SACRAMENTO, Calif., March 28, 2013 /PRNewswire/ -- Recent media reports have emphasized that general contractors and subcontractors run the risk of being fined if they don't get educated or remain on alert to the possibility that public works might be attached to a project. The California Labor Commissioner recently announced fines in excess of $300,000 against a general construction contractor in Fresno, Valley Vanguard Properties, Inc., and six of its subcontractors working on "a privately funded highway expansion project with public works requirements." According to Commissioner Su's statement in the Department of Industrial Relations' (DIR) media release, "Valley Vanguard, as the prime contractor for the highway expansion project, is responsible for ensuring that all workers performing construction work on a public works project are paid the correct prevailing wage rates."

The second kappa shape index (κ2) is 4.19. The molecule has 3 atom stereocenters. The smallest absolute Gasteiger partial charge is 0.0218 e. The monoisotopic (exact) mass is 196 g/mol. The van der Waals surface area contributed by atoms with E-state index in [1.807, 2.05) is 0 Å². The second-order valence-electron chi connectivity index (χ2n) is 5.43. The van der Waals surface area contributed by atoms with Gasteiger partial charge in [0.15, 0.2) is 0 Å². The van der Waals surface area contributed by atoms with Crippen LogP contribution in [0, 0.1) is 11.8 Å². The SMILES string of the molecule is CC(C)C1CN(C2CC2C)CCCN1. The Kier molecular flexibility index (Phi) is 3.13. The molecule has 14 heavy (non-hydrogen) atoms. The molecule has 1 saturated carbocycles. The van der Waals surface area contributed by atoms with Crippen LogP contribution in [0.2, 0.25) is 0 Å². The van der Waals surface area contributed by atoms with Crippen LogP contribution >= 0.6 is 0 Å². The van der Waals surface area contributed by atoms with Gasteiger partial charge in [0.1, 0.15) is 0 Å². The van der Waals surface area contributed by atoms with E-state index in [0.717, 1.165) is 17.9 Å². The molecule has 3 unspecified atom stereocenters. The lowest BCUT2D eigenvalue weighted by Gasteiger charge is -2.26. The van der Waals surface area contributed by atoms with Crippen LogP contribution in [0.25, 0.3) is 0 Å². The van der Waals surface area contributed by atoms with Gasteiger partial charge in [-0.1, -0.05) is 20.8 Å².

In another story reported by the Tri-Valley Times, a Dublin-based signatory electrical contractor, Harris Electric, was charged with 57 felonies for claiming in court documents that it paid employees prevailing wages when, in fact, it was paying employees lower hourly rates. According to the article, "Fremont County, Alameda County and the Port of Oakland paid Harris Electric for work based on sworn statements the company made claiming it was paying its workers the higher rate."
Brad Diede, Executive Director, California Professional Association of Specialty Contractors (CALPASC), issued the following statements:
"There are some contractors who are uneducated about how to properly conduct public works projects or they make honest mistakes. There are others who knowingly skirt the law. Either way, the saying 'ignorance of the law is no excuse' applies."As these two incidents demonstrate, both signatory and non-signatory contractors may be at fault in their practices. It's important that government enforcement agencies roll up their sleeves and check the trails of the cheating contractors in order to catch them.